Personally, I can’t get enough of the new podcast features rolled out in the iPhone/iPod touch 2.2 firmware update. They’re now an indispensable part of my daily commuting. That’s why I was looking forward to Joost for the iPhone (free). It seemed to have the potential to provide the same kind of time-killing power and more, because of its library of content, which includes popular film and television shows. The app comes with some caveats, however, and it remains to be seen whether those limitations will prevent the app from reaching its full potential.
First strike, although it doesn’t affect users in the U.S., international iPhone owners may be disappointed in the library of available content. Unless you’re a huge fan of Naruto, which seems to make up all of the Anime video section. Many services encounter problems when trying to pick up international distribution rights for all types of media. Pandora is one high profile example, as is Hulu for video. That doesn’t mean there won’t be more content available in future. The Xbox Live Marketplace has brought video to Canada and other markets, albeit behind their American launch.
A second concern is the limitation of playback to devices connected via Wi-Fi only. This one basically dashes my hopes of having another distraction for the commute. And really, when you think about using the Joost app beyond the first couple of days, I wonder if the lack of 3G or EDGE support doesn’t become a deal-breaker. Generally, I don’t get the urge to watch television or movies on a tiny screen when I’m at home, which is where I use Wi-Fi the vast majority of the time, and which is also where I have a 32″ LCD TV that won’t provoke serious neck cramps.
A third issue might be technical concerns, as some users over at TechCrunch have reported connectivity issues, and audio dropping out. During my own tests with the app, I haven’t run into the same problems, and this one should be fairly easy to resolve with a version update.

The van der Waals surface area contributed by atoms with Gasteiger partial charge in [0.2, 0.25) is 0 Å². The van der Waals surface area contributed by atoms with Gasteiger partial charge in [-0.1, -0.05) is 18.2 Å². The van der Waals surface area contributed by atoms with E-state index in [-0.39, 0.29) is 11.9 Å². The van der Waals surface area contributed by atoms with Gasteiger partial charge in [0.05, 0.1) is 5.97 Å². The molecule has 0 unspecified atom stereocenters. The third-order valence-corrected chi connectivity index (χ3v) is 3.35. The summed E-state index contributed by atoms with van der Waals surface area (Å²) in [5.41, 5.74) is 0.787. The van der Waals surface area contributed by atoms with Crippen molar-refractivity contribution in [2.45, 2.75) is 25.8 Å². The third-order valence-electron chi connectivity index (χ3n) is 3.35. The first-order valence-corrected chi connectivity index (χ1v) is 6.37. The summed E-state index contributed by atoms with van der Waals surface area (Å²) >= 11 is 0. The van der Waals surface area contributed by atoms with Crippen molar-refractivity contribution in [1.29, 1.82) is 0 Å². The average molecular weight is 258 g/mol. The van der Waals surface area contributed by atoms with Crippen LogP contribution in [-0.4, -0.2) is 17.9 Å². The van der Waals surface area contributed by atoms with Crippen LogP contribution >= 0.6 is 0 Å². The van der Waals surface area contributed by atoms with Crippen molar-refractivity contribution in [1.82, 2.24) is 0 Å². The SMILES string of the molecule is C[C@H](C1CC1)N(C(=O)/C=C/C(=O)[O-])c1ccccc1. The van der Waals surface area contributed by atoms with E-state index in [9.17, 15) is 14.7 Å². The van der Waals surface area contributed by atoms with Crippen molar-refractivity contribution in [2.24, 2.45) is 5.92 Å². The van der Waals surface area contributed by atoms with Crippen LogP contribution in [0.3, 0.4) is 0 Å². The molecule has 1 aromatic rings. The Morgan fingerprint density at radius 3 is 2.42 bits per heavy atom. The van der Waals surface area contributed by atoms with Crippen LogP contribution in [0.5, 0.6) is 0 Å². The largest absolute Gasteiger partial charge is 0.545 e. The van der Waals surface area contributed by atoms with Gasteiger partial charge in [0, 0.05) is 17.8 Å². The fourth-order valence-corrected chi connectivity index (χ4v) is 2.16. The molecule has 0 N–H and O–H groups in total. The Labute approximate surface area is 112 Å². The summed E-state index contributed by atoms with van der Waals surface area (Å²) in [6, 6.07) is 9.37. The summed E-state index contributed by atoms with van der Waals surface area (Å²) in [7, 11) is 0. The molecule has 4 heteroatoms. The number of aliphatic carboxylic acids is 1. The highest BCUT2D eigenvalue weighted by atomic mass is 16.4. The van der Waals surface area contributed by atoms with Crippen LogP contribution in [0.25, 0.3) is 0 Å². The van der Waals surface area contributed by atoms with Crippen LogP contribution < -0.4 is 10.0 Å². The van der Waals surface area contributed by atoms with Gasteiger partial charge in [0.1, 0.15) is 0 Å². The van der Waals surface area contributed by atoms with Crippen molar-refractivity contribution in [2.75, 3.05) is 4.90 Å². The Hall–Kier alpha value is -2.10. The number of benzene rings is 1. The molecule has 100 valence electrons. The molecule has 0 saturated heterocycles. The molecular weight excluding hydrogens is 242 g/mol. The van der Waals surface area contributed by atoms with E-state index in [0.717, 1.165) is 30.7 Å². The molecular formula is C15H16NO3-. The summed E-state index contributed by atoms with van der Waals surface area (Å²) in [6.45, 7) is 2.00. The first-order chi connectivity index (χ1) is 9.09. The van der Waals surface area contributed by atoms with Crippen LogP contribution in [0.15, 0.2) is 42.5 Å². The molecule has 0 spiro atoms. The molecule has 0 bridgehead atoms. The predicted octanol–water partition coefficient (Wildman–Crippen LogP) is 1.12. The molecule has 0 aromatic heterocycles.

It’s not all thorns, of course. There are also some significant roses. While people complained about the hit-and-miss nature of the library when the service initially launched for the desktop, there is some great content available. CBS is fairly well represented, and although the Movies list is relatively thin, there are some classics available, like Starship Troopers, which I love dearly.
While Joost may not have the best library among streaming video media services, their iPhone app launch is good news for everyone. It signals a significant maturation point in the lifecycle of internet television, and paves the way for industry leaders like Hulu to enter the fray. Japanese markets are already enjoying TV on their mobile devices via 1seg antennas, and there’s no reason we shouldn’t be enjoying the same sort of thing on this side of the globe. All that remains is for content providers to wake up smell the decline of tradional cable and satellite, and fully embrace the streaming revolution. Everyone stands to gain, the average consumer most of all.